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The New Contemporary Art Magazine

Hi-Fructose Volume 36 Preview!

Our 36th volume of Hi-Fructose New Contemporary Art Magazine arrives in July! Featured in our next print issue is: a major feature on art pioneer Robert Williams, the colorful installations of Pip & Pop, a review of cover artist Kehinde Wiley's new monograph, Erin M. Riley's embroidered selfies, Chiho Aoshima's solo exhibition in Seattle, Cinta Vidal Agullo's mesmerizing paintings, new works from Portland artist Blaine Fontana, the paintings of Mike Davis, a thought provoking article on the art and travels of street artist Swoon, plus reviews on the Sick Rose; featuring medical illustrations from tester-year and much more! Also, We're thrilled to present this issue's special 16-page insert section featuring Winnie Truong's beautifully strange color pencil drawings, all in one issue!

Cover artist: Kehinde Wiley

Our 36th volume of Hi-Fructose New Contemporary Art Magazine arrives in July! Featured in our next print issue is: a major feature on art pioneer Robert Williams, the colorful installations of Pip & Pop, a review of cover artist Kehinde Wiley’s new monograph, Erin M. Riley’s embroidered selfies, Chiho Aoshima’s solo exhibition in Seattle, Cinta Vidal Agullo’s mesmerizing paintings, new works from Portland artist Blaine Fontana, the paintings of Mike Davis, a thought provoking article on the art and travels of street artist Swoon, plus reviews on the Sick Rose; featuring medical illustrations from tester-year and much more! Also, We’re thrilled to present this issue’s special 16-page insert section featuring Winnie Truong’s beautifully strange color pencil drawings, all in one issue!

Pre-Order our next issue here, and see more sneak peeks below.

Swoon

Blaine Fontana

Chiho Aoshima

Cinta

Mike Daris

Erin M. Riley

Pip & Pop

Winnie Truong

Robert Williams

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If Pip and Pop's colorful work looks good enough to eat, that's because it is — sort of. The artist creates bright, crystalline installations using sugary candy, glitter, and cheap toys and knickknacks. These elements accumulate into mystical, glimmering environments filled with pastel-colored sand dunes, rainbow-hued rocks, and enchanted-looking flora. Based in Australia, Pip and Pop began as a duo comprised of Tanya Schultz and Nicole Andrijevic. In 2011, Andrijevic left to pursue other projects and Schultz has been the brains behind the operation since, often inviting guest artists to collaborate with her. Since we last featured Pip and Pop in 2012 (here), she has created confectionary paradises at various venues in the Netherlands, Japan, Taiwan, and Australia. Take a look at her recent work below.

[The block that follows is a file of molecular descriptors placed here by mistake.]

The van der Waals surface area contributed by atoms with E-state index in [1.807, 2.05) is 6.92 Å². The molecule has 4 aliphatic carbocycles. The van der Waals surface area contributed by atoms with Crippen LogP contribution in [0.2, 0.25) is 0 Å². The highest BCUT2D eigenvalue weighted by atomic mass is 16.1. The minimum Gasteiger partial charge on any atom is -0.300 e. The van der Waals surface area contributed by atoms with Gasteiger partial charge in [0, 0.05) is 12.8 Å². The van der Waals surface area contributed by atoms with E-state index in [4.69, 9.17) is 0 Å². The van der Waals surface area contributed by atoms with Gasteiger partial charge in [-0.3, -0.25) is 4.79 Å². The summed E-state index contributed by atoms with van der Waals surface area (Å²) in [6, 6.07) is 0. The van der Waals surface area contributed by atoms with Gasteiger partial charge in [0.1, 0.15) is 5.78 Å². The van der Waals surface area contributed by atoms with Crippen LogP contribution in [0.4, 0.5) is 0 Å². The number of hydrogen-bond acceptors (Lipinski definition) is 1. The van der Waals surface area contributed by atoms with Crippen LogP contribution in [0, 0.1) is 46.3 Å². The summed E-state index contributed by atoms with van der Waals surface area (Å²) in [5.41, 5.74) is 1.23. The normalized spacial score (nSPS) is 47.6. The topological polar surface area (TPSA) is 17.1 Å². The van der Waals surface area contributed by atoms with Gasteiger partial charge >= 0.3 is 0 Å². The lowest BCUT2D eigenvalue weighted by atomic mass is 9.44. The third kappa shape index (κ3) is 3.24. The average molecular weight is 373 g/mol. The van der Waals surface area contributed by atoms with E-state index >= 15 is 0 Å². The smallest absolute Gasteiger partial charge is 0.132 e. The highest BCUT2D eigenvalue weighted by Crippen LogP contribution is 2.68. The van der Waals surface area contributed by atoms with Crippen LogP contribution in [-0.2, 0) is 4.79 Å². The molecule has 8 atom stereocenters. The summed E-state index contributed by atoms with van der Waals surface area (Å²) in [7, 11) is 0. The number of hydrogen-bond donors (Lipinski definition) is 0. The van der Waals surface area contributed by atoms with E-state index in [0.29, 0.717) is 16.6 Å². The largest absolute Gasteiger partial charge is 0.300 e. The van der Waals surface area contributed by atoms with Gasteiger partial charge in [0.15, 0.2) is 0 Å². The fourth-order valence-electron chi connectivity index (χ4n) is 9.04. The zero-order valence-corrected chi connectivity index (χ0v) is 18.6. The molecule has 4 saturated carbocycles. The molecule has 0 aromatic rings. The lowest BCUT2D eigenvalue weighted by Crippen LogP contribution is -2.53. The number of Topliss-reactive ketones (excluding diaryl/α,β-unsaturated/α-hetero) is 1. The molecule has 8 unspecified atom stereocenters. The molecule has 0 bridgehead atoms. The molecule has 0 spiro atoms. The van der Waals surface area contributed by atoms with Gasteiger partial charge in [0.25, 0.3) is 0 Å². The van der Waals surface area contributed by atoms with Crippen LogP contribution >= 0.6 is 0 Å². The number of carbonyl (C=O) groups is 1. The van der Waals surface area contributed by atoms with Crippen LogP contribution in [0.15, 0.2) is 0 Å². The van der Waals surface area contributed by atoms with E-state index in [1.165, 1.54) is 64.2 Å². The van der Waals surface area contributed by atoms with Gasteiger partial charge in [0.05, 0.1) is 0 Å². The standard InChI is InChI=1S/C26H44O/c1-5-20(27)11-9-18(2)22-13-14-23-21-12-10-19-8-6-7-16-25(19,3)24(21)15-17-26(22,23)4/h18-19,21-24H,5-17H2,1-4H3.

Kehinde Wiley’s larger-than-life paintings (featured in HF Vol. 29) insert black and brown individuals into the typically all-white history of Western portraiture. His subjects, a majority of whom are urban males, are cast in poses that assertively beckon old master paintings of European kings and emperors. Some gallantly ride horses, while others don regalia. All figures peer commandingly at the viewer in Wiley’s 14-year survey “Kehinde Wiley: A New Republic” currently on view at the Brooklyn Museum.
On January 21, Kehinde Wiley was honored with the United States Department of State Medal of the Arts for his contributions to the White House's cultural diplomacy outreach. Wiley's opulent paintings (featured in Hi-Fructose Vol. 29) are known for sparking conversations surrounding race, colonialism, and the art historical canon. He has traveled the world to paint people of various African diasporic communities (see our coverage of his last solo show, "The World Stage: Haiti," here).
In 2011, Feminist artist group the Guerilla Girls discovered that fewer than 4% of artists in the Metropolitan Museum’s modern art section are women. While things are getting better, statistics still show that opportunities are low for women in the art world, with women earning 29% less than their male counterparts. In the spirit of the Guerilla Girls, FFDG Gallery in San Francisco has rounded up a group of 25 international female artists to represent the 4%. They call themselves the "4%ers": Mariel Bayona, Pakayla Rae Biehn, Monica Canilao, Claw Money, Deb, Lola Dupre, Kristin Farr, Michelle Fleck, Angela Fox, Mel Kadel, Aubrey Learner, Lauren Napolitano, Kelly Ording, Pacolli, Meryl Pataky, Emily Proud, Bunnie Reiss, Erin M. Riley, Jenny Sharaf, Minka Sicklinger, Winnie Truong, Kelly Tunstall, Nicomi Nix Turner, and Lauren YS working in various media.

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